National science challenge seeks to get inside your head

Blackboard with a speech bubble and lightbulb
Researchers have teamed up with the ABC to investigate the kind of sudden problem-solving insight that makes people spontaneously exclaim “yes” or “at last” or, indeed, “aha!”

University of Melbourne researchers are conducting a country-wide citizen science project this August to better understand how the human brain works.

Dubbed, The Aha! Challenge, the project aims to investigate the kind of sudden problem-solving insight that makes people spontaneously exclaim “yes” or “at last” or, indeed, “aha!” It is the ABC’s community project for National Science Week.

University of Melbourne psychologist and project lead Simon Cropper said this phenomenon is an unexpected moment of clarity which reveals a solution to a problem.

“It could involve something as small, but useful, as suddenly realising that if you hang your keys in a particular spot you’ll never lose them again – something that seems obvious as soon as the thought strikes you, but which, strangely, had never occurred to you before,” explains Dr Cropper.

The researchers, including fellow Melbourne School of Psychological Sciences academics Margaret Webb and Daniel Little, think that these types of sudden insight – the point at which the penny drops – are very common. However, there hasn’t enough data to prove or disprove the contention.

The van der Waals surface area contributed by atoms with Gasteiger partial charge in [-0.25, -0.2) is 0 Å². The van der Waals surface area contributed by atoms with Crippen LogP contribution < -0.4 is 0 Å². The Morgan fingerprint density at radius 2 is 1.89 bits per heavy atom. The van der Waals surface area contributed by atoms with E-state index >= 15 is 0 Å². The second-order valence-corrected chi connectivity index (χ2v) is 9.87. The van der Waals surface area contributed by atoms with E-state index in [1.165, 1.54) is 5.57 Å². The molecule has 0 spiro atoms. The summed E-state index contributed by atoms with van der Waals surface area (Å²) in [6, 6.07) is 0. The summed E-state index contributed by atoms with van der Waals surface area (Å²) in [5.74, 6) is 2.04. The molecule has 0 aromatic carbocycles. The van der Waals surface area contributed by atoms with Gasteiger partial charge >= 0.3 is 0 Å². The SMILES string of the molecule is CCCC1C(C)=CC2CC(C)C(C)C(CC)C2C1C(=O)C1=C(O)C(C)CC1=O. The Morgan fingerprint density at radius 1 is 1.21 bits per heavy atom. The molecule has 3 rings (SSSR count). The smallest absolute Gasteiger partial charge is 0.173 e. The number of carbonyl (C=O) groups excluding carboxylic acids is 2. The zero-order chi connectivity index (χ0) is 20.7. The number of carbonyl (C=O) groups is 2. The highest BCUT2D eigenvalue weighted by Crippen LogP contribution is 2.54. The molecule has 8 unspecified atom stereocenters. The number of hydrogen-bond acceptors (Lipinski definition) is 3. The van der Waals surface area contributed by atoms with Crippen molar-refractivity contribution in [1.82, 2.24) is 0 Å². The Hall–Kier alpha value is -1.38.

“We suspect aha moments are universal,” Dr Cropper said. “But are they really? And are they the same for everyone?”

To find out, the scientists have teamed up with the ABC science unit to offer a short set of online brain teasers that take about 15 minutes to complete, designed to elicit an understanding of the range and types of insight experienced by individuals.

For people who want to be more deeply involved, there are also extra surveys and exercises available.

The questions will gently test different types of insight reactions. Once all the information is pooled, the mysterious nature of the ‘aha’ moment may become clearer.

“We know that insight and clarity can come about when you simply reframe a problem,” Dr Cropper said.

“But that doesn’t really answer the question. We’ve all had the experience in which a solution to a problem suddenly becomes apparent, but then when you try to track back, you simply can’t remember how you got there. Hopefully, this citizen science experiment will shed some light on that.”

Linking up with the national broadcaster offers the best chance to attract participants from the widest possible range of backgrounds and locations.

“This amounts to a huge neurological citizen science project,” said ABC science journalist and citizen science producer Kylie Andrews. “It’s a fun and free way for anyone to do their bit for science.”

The results will eventually inform research aimed at improving life for younger and older Australians.

“A better understanding of aha moments will help educators plan more stimulating lessons, especially in maths,” Dr Cropper said. “There is also great interest in learning how to induce such moments as a potential way of helping older folk keep their brains active.”

The Aha! Challenge is the online science project for National Science Week 2019, undertaken by ABC Science with funding through the Australian Government’s Inspiring Australia strategy.